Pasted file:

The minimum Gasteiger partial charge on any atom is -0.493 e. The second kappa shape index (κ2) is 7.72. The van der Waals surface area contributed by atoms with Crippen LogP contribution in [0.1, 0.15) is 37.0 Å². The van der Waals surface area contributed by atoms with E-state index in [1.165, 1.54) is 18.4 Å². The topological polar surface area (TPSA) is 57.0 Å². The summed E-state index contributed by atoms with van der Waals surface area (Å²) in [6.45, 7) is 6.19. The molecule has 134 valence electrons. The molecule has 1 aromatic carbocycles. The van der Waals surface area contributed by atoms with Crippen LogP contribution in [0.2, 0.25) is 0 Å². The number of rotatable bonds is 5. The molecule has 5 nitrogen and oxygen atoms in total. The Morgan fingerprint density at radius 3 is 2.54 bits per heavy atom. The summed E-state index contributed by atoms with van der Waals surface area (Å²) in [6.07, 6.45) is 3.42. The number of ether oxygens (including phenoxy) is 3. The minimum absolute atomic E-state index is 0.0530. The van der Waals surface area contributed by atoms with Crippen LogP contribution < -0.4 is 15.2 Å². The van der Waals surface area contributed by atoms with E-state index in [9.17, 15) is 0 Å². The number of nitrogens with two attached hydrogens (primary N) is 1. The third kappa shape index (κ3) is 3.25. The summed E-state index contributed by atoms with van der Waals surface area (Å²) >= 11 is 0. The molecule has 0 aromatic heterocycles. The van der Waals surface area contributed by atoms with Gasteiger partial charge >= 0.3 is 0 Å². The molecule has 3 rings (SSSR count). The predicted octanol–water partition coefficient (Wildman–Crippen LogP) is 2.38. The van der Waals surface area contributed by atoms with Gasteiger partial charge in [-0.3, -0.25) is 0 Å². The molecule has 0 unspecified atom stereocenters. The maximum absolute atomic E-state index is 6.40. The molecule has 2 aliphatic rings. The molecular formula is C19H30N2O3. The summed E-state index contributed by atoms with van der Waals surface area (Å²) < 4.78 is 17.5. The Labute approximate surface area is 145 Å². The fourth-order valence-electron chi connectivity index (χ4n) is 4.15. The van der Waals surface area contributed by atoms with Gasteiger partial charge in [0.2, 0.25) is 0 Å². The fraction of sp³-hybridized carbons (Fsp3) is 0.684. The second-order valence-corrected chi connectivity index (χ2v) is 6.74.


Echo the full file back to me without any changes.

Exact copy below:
The minimum Gasteiger partial charge on any atom is -0.493 e. The second kappa shape index (κ2) is 7.72. The van der Waals surface area contributed by atoms with Crippen LogP contribution in [0.1, 0.15) is 37.0 Å². The van der Waals surface area contributed by atoms with E-state index in [1.165, 1.54) is 18.4 Å². The topological polar surface area (TPSA) is 57.0 Å². The summed E-state index contributed by atoms with van der Waals surface area (Å²) in [6.45, 7) is 6.19. The molecule has 134 valence electrons. The molecule has 1 aromatic carbocycles. The van der Waals surface area contributed by atoms with Crippen LogP contribution in [0.2, 0.25) is 0 Å². The number of rotatable bonds is 5. The molecule has 5 nitrogen and oxygen atoms in total. The Morgan fingerprint density at radius 3 is 2.54 bits per heavy atom. The summed E-state index contributed by atoms with van der Waals surface area (Å²) in [6.07, 6.45) is 3.42. The number of ether oxygens (including phenoxy) is 3. The minimum absolute atomic E-state index is 0.0530. The van der Waals surface area contributed by atoms with Crippen LogP contribution < -0.4 is 15.2 Å². The van der Waals surface area contributed by atoms with E-state index in [9.17, 15) is 0 Å². The number of nitrogens with two attached hydrogens (primary N) is 1. The third kappa shape index (κ3) is 3.25. The summed E-state index contributed by atoms with van der Waals surface area (Å²) >= 11 is 0. The molecule has 0 aromatic heterocycles. The van der Waals surface area contributed by atoms with Gasteiger partial charge >= 0.3 is 0 Å². The molecule has 3 rings (SSSR count). The predicted octanol–water partition coefficient (Wildman–Crippen LogP) is 2.38. The van der Waals surface area contributed by atoms with Gasteiger partial charge in [-0.3, -0.25) is 0 Å². The molecule has 0 unspecified atom stereocenters. The maximum absolute atomic E-state index is 6.40. The molecule has 2 aliphatic rings. The molecular formula is C19H30N2O3. The summed E-state index contributed by atoms with van der Waals surface area (Å²) < 4.78 is 17.5. The Labute approximate surface area is 145 Å². The fourth-order valence-electron chi connectivity index (χ4n) is 4.15. The van der Waals surface area contributed by atoms with Gasteiger partial charge in [0.2, 0.25) is 0 Å². The fraction of sp³-hybridized carbons (Fsp3) is 0.684. The second-order valence-corrected chi connectivity index (χ2v) is 6.74.